The community reacted with understandable distress, frustration and anger. Groups formed and a strong opposition was mobilised. The underpass provided a level of service that enabled active transport and community connection. It was a safe, efficient and effective way to avoid the heavy traffic above. The proposed at-grade crossing did not. Then in 2018, after countless meetings, social media campaigns and pressure, a surprise win. The New Zealand Transport Agency (NZTA) in charge of the project agreed to reinstate the underpass pending a new budget.

Cut to July 2019, the cost for the underpass came out at $33 million. This was followed by a quick backtrack by the NZTA and the Transport Minister. It would not be reinstated.

Having been involved in the numerous meetings with those responsible for delivering this project as well as being a user of active transport and the underpass, I’ve drawn a few conclusions.

  1. Designing transport projects to help free up traffic is a flawed approach if done in isolation or prioritisation to the safe and active movement of people. This results in a prioritisation of vehicles, sending the message, ‘drive your car’, which in turn creates the need for more roads. It’s a vicious cycle that locks in congestion and pollution.
  2. Costing transport projects based on the economic return externalises any social or environmental impacts (good and bad). The B2B project was budgeted at $120 million and this was deemed a worthwhile investment for freight to reach the port three minutes faster. However, the costs to the community’s physical health and wellbeing of losing the underpass (estimated at billions) and the environmental impact from emissions were not included in the calculations.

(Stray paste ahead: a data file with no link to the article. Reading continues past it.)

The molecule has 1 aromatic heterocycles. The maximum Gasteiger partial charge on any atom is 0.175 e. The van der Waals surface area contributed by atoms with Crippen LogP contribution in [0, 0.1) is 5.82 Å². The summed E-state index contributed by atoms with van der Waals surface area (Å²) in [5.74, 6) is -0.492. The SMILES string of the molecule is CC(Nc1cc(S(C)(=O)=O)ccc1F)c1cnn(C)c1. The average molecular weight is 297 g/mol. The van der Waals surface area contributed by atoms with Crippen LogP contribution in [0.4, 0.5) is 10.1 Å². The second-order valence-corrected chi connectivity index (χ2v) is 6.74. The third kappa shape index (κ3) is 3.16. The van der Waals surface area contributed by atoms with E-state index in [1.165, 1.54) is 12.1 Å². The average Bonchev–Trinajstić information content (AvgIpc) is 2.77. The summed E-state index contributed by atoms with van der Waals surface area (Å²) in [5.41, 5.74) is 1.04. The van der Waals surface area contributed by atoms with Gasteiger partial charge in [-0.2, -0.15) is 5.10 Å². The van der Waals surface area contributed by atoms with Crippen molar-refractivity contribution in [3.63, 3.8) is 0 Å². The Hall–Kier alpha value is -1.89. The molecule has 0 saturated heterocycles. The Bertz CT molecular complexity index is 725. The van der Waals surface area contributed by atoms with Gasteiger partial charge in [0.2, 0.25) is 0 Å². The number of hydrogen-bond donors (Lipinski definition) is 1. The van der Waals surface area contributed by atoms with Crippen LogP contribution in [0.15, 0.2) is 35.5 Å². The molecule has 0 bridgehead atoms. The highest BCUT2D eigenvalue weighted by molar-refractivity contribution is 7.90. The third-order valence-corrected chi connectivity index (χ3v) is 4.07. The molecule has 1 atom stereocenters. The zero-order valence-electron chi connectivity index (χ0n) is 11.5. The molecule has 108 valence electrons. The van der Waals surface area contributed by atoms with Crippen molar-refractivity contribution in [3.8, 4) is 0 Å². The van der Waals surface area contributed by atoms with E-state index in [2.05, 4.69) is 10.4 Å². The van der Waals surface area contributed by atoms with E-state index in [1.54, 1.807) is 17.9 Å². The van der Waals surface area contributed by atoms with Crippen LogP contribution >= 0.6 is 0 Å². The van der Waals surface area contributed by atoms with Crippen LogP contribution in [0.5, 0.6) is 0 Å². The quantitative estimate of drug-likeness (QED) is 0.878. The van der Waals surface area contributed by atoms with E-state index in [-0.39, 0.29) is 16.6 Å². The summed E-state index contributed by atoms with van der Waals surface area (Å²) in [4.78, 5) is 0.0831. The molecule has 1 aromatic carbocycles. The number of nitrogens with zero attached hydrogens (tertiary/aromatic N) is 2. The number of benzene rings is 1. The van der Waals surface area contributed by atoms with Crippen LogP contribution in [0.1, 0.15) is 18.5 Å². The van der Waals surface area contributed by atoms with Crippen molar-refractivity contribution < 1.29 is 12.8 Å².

3. The community needs to participate in the early stage concept designs of any major (local) transport projects. It’s not enough to present a project as a forgone conclusion and then ask for feedback. Had this particular project started out with, ‘What do you value most about moving about in this community?,’ it might have become clear just how vital a role the underpass plays and the high level of service it delivers.

A protest was organised in August to show a unified resistance to the latest decision to remove the underpass. Hundreds of people showed up. The community showed up. Mobility scooters driven by people who use the underpass as part of their daily outing were there, school children terrified at the thought of crossing multiple lanes of traffic came along, parents with prams and cyclists were out in force.

The message to the decision makers was loud and clear: “You have got this wrong!”

But where to from here? The future for this project is yet to be determined but the locals are definitely prepared for a fight. The ultimate decision maker in this instance is the New Zealand government. The same government with a transport policy which prioritises active transport and low emissions. Had the B2B project been reviewed under this policy, chances are it wouldn’t have met the criteria needed to get the green light. Perhaps that’s the simple answer.

Should it go ahead without the underpass, data doesn’t exist of what the impact to the community and environment will be. This is because these impacts weren’t included as part of the project planning. The people who do know are those who use that underpass every day. This where things have gone wrong, the community knows what it stands to lose.

The community does know what’s good for it when it comes to safe, efficient, sustainable transport infrastructure that offers choice; someone just needs to ask us.